Do not misbehave. Do not sit on the floor. Do not share your food. Do not use nicknames. Also, it is best not to cry. Doing so might hurt your case.
Lights out by 9 p.m. and lights on at dawn, after which you make your bed according to the step-by-step instructions posted on the wall. Wash and mop the bathroom, scrubbing the sinks and toilets. Then it is time to form a line for the walk to breakfast.
“You had to get in line for everything,” recalled Leticia, a girl from Guatemala.
Small, slight and with long black hair, Leticia was separated from her mother after they illegally crossed the border in late May. She was sent to a shelter in South Texas — one of more than 100 government-contracted detention facilities for migrant children around the country that are a rough blend of boarding school, day care center and medium security lockup. They are reserved for the likes of Leticia, 12, and her brother, Walter, 10.
The facility’s list of no-no’s also included this: Do not touch another child, even if that child is your hermanito or hermanita — your little brother or sister.
Leticia had hoped to give her little brother a reassuring hug. But “they told me I couldn’t touch him,” she recalled.
In response to an international outcry, President Donald Trump recently issued an executive order to end his administration’s practice, first widely put into effect in May, of forcibly removing children from migrant parents who had entered the country illegally. Under that “zero-tolerance” policy for border enforcement, thousands of children were sent to holding facilities, sometimes hundreds or thousands of miles from where their parents were being held for criminal prosecution.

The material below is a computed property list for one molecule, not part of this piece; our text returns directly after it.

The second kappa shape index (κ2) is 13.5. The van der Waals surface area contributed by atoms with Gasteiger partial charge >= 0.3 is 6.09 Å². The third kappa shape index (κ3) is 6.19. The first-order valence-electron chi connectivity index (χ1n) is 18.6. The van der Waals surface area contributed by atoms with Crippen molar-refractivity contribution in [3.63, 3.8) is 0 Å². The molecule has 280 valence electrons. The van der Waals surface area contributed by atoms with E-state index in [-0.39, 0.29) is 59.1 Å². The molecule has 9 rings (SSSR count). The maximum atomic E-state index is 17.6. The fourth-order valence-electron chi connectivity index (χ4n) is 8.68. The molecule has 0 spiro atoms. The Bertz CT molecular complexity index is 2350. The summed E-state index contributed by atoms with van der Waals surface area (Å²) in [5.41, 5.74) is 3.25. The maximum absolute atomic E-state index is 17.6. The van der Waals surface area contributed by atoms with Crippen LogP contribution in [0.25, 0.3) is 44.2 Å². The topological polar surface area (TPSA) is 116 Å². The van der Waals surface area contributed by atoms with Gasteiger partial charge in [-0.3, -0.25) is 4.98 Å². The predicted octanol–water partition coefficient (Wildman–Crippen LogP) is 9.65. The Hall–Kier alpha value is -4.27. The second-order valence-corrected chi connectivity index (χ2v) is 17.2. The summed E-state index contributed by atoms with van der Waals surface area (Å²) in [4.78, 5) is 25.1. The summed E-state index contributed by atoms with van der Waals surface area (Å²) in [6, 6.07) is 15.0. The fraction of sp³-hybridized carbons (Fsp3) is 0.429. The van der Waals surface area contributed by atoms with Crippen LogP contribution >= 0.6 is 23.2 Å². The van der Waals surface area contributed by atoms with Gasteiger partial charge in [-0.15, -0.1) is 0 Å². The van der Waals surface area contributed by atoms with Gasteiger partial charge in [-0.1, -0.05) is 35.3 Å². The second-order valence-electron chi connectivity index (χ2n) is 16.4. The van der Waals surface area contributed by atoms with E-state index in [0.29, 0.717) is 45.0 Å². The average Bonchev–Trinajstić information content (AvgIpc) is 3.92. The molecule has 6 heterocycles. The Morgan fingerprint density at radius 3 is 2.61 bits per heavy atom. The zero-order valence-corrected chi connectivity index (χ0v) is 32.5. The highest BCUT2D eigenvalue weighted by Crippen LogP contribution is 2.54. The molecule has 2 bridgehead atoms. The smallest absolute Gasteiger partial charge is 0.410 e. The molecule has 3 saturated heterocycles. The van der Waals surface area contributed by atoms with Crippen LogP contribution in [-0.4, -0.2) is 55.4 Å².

Last week, in trying to comply with a court order, the government returned slightly more than half the 103 children under the age of 5 to their migrant parents.
But more than 2,800 children — some of them separated from their parents, some of them classified at the border as “unaccompanied minors” — remain in these facilities, where the environments range from impersonally austere to nearly bucolic, save for the fact that the children are formidably discouraged from leaving and their parents or guardians are nowhere in sight.
Depending on several variables, including happenstance, a child might be sent to a 33-acre youth shelter in Yonkers, New York, that features picnic tables, sports fields and even an outdoor pool. “Like summer camp,” said Rep. Eliot L. Engel, D-N.Y., who recently visited the campus.
Or that child could wind up at a converted motel along a tired Tucson, Arizona, strip of discount stores, gas stations and budget motels. Recreation takes place in a grassless compound, and the old motel’s damaged swimming pool is covered up.
Still, some elements of these detention centers seem universally shared, whether they are in northern Illinois or South Texas. The multiple rules. The wake-up calls and the lights-out calls. The several hours of schooling every day, which might include a civics class in American history and laws, though not necessarily the ones that led to their incarceration.
Most of all, these facilities are united by a collective sense of aching uncertainty — scores of children gathered under a roof who have no idea when they will see their parents again.
Leticia wrote letters from the shelter in South Texas to her mother, who was being held in Arizona, to tell her how much she missed her.
She kept the letters safe in a folder for the day when she and her mother would be reunited, though that still hasn’t happened.